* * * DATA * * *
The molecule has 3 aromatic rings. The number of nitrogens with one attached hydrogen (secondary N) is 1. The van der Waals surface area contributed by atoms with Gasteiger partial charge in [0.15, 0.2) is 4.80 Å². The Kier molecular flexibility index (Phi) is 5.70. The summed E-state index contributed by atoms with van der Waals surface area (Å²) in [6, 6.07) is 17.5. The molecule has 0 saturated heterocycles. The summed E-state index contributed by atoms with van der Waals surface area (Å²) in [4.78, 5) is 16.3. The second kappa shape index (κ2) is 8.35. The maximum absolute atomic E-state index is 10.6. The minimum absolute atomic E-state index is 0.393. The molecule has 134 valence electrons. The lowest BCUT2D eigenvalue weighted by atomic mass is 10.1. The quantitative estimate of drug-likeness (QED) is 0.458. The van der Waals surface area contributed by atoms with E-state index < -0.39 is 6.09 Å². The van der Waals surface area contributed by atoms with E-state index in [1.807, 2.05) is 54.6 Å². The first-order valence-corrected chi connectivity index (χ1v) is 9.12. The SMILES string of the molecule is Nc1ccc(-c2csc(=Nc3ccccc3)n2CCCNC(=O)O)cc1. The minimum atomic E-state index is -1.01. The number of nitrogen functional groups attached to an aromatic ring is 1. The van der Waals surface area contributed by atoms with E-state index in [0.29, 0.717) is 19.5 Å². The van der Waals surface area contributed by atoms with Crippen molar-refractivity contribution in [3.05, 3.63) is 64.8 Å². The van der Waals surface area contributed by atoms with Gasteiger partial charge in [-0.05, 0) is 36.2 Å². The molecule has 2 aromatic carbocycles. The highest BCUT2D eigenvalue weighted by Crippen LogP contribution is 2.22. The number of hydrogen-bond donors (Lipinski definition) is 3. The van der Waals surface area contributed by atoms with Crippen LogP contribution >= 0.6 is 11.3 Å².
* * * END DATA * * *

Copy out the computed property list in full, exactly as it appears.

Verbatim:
The molecule has 3 aromatic rings. The number of nitrogens with one attached hydrogen (secondary N) is 1. The van der Waals surface area contributed by atoms with Gasteiger partial charge in [0.15, 0.2) is 4.80 Å². The Kier molecular flexibility index (Phi) is 5.70. The summed E-state index contributed by atoms with van der Waals surface area (Å²) in [6, 6.07) is 17.5. The molecule has 0 saturated heterocycles. The summed E-state index contributed by atoms with van der Waals surface area (Å²) in [4.78, 5) is 16.3. The second kappa shape index (κ2) is 8.35. The maximum absolute atomic E-state index is 10.6. The minimum absolute atomic E-state index is 0.393. The molecule has 134 valence electrons. The lowest BCUT2D eigenvalue weighted by atomic mass is 10.1. The quantitative estimate of drug-likeness (QED) is 0.458. The van der Waals surface area contributed by atoms with E-state index < -0.39 is 6.09 Å². The van der Waals surface area contributed by atoms with E-state index in [1.807, 2.05) is 54.6 Å². The first-order valence-corrected chi connectivity index (χ1v) is 9.12. The SMILES string of the molecule is Nc1ccc(-c2csc(=Nc3ccccc3)n2CCCNC(=O)O)cc1. The minimum atomic E-state index is -1.01. The number of nitrogen functional groups attached to an aromatic ring is 1. The van der Waals surface area contributed by atoms with E-state index in [0.29, 0.717) is 19.5 Å². The van der Waals surface area contributed by atoms with Crippen molar-refractivity contribution in [3.05, 3.63) is 64.8 Å². The van der Waals surface area contributed by atoms with Gasteiger partial charge in [-0.05, 0) is 36.2 Å². The molecule has 2 aromatic carbocycles. The highest BCUT2D eigenvalue weighted by Crippen LogP contribution is 2.22. The number of hydrogen-bond donors (Lipinski definition) is 3. The van der Waals surface area contributed by atoms with Crippen LogP contribution >= 0.6 is 11.3 Å².